BAUMBACH: In writing the script, it was a big solution for us. Once we came up with that as a kind of way to tell the story, it informed a lot of other things for us because it both informed the character and it also gave us a structure. This notion that she’s constantly moving but not really going forward.
HAFFORD: So that leads into a discussion of the ending. How do you see the ending? Do you see it as optimistic?
BAUMBACH: Yeah. I think it’s hopeful. But that said, I don’t know what’s going to happen to Frances. The movie ends there for me, too, but yeah, I do see it as hopeful. Do you?
HAFFORD: Yeah, I think to the character it seems a bit like giving up. But the entire time I was like, “Go! Give up!” [laughs]
BAUMBACH: That’s maturity you know, and that’s a positive. I mean the movie I made before, Greenberg, that’s a guy who couldn’t take a desk job like that, you know? And you see what happens.
HAFFORD: So you’ve worked as a creative person basically your entire adult life, correct? Have you ever had a desk job? Do you know what that’s like?
BAUMBACH: Sure, yeah. I had many jobs in high school and during college, and right out of college, but I didn’t have to make the decision Frances has to make. I also wasn’t in a career where your physicality plays as much of a role in whether or not you’re going to become a dancer or anything else. That’s one of the reasons we chose dancing. Dance is a profession with an expiration date for many people.
HAFFORD: This is the second movie that Greta has been in recently in which dancing is a very important aspect. Do you feel that dancing, in the way that it tells a story visually, is related to the filmmaking process?
BAUMBACH: Yeah, I mean, it can be. I think with Greta, too, she’s so physical as an actor that even when she’s not literally dancing, I feel like her physical comedy has grace and dance. If you think of dance in a more general way, I feel like she’s always dancing in Frances. Part of what motivated shooting, and writing her running down the street and dancing in the beginning of the Chinatown chapter, was in some ways what she has been doing the whole movie. I think the way we shot this movie—the blocking and the long takes—there is a kind of element, always. The rhythms of the speech, making sure the actors are blocked and going in and out of the frame in the proper way, there is a kind of choreography to it all that has some relation to dance as it applies to this movie.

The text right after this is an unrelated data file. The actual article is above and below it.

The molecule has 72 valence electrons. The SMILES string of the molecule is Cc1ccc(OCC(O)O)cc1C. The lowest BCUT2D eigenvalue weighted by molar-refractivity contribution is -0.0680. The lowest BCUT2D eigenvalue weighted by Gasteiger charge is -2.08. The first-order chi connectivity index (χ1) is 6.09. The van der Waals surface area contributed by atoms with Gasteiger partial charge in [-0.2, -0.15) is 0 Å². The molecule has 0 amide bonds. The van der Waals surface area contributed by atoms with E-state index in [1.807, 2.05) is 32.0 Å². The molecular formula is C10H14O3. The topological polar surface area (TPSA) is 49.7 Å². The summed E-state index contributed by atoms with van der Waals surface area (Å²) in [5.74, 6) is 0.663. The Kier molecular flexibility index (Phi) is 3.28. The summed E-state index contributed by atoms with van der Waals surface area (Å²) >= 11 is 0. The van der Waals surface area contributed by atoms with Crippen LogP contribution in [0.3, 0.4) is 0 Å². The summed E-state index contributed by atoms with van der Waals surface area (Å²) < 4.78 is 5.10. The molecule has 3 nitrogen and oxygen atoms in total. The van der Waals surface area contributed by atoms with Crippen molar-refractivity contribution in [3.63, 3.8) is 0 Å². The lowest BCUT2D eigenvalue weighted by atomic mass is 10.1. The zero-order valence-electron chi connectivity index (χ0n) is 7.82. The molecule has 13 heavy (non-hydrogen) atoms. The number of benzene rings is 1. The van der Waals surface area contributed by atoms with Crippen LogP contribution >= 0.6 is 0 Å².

HAFFORD: Not only that, but setting it in all these apartments is sort of like stages to move in and out of.
BAUMBACH: That’s interesting, yeah.
HAFFORD: So, can you talk a little about the decision not to show the script beyond what the actors needed to know and why?
BAUMBACH: [laughs] There are two things, one, is that I feel like often in auditions… for my taste, actors often come in too prepared. Obviously for other things, it’s the right thing to do. I like to be there with actors as they are finding it. And so that was the decision initially in not showing any of the actors the scenes before they came in to audition. They saw them in the waiting room, and read it before they did it. And so, in terms of the filming itself, I felt like why not continue that and just give them enough time with the scene so that they can memorize it, and just let them be there in the moment for that scene and not have to worry about the movie. I’m going to worry about the movie as a whole, that’s my job. They only need to know what they need to know. They can speak to this better than I can, but I’ve heard Mickey talk about it a bit because I’ve been in interviews with her, but I think it, hopefully, provides them with immediacy and looseness that allows them to invent more freely. I really like the results so it’s something that felt like the right thing to do for this movie.